3. Brand-building: Particularly with the FMCG industry, there is the temptation to use direct response advertising. These give a short-term boost but not necessarily a long-term. Aside from “brought forward” sales and provoking competitor retaliation, there are the effects of having the brand associated with promotional offers, rather than any emotional associations.

PwC Thinkbox chart
Source

If advertising becomes more about branding than short-term sales, the overall benefits will be greater. And of course brand-building is particularly suited to TV advertising. A PriceWaterhouseCooper/Thinkbox study shows that nearly 45% of TV’s revenue effects are delivered after the year of the investment. (Of course, some might say this is an argument in favour of postponing spend for a year but I would dispute that). Not only will the effects be longer-lasting, but they will be longer-lasting among more people. Because…

4. Commercial impacts are up: As we move to multi-channel, we watch more TV and more commercial TV. Among DTR households, commercial impacts are in fact 5% higher (according to BARB, ACB/LBS and Skyview data). And of course, brand-building ads are more likely to be DTR proof than direct response. So, not only are more people viewing the ads but…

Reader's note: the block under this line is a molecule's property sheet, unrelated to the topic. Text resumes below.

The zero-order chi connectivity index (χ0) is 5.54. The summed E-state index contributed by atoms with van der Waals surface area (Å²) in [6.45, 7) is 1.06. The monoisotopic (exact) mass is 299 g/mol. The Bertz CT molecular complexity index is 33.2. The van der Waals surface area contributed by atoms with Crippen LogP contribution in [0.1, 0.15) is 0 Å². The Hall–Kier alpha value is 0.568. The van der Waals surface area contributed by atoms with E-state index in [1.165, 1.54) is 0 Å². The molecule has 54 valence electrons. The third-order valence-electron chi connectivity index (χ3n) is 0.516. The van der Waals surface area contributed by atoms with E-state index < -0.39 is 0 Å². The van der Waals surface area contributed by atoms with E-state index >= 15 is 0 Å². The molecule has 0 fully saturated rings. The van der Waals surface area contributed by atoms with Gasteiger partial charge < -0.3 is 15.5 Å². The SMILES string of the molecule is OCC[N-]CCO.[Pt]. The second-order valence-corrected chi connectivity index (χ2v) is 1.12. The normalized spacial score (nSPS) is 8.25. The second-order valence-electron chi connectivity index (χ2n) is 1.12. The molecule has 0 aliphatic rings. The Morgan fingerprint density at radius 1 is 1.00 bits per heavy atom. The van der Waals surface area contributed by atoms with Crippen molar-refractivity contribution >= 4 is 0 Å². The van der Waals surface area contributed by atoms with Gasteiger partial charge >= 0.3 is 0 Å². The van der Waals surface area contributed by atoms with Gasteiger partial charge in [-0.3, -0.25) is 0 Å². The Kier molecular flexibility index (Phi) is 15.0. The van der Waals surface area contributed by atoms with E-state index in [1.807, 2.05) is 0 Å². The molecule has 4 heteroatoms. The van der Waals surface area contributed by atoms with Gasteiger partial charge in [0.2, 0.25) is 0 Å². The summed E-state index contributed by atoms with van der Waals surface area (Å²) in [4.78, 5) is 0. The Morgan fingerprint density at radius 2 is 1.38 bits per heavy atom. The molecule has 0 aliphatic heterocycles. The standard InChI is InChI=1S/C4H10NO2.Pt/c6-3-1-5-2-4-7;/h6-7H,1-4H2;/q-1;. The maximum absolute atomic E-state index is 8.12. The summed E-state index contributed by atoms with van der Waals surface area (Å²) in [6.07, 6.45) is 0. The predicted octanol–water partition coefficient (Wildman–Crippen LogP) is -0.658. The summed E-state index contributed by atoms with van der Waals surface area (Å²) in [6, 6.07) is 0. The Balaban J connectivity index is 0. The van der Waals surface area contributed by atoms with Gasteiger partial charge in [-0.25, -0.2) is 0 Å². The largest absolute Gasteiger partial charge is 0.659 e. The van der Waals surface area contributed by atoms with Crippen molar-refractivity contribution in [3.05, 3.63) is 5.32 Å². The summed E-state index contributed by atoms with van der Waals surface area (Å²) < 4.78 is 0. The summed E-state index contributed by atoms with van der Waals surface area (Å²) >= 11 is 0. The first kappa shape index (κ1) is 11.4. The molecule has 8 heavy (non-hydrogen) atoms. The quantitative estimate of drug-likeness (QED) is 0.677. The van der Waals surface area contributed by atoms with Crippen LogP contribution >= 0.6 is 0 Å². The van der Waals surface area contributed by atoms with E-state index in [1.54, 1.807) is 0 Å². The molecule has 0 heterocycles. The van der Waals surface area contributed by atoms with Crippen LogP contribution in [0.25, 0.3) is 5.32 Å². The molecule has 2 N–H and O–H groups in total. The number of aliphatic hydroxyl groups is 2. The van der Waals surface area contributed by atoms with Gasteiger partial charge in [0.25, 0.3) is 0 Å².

5. TV advertising is becoming cheaper: The IPA Marketing in the Era of Accountability study shows that TV advertising is cheaper now than it was 20 years ago. Another result from this study relates to…

6. Share of voice effects: Campaigns using TV see average market share gain of 2.7 percentage points per 10 percentage point excess share of voice (compared to a gain of 0.7 points for campaigns not using TV). Share of voice has long been shown to be linked to share of market. If competitors are reducing their budgets, now is the perfect time to increase share of voice and share of market.

Although given the compelling reasons outlined above, there could be a game theory style scenario where each company in the market maintains (or even increases) spend in the expectation that their competitors will be reducing theirs. So, spend remains robust but their market share remains constant (all things being equal). Which, from my perspective at a broadcasting company at least, would be nice…

sk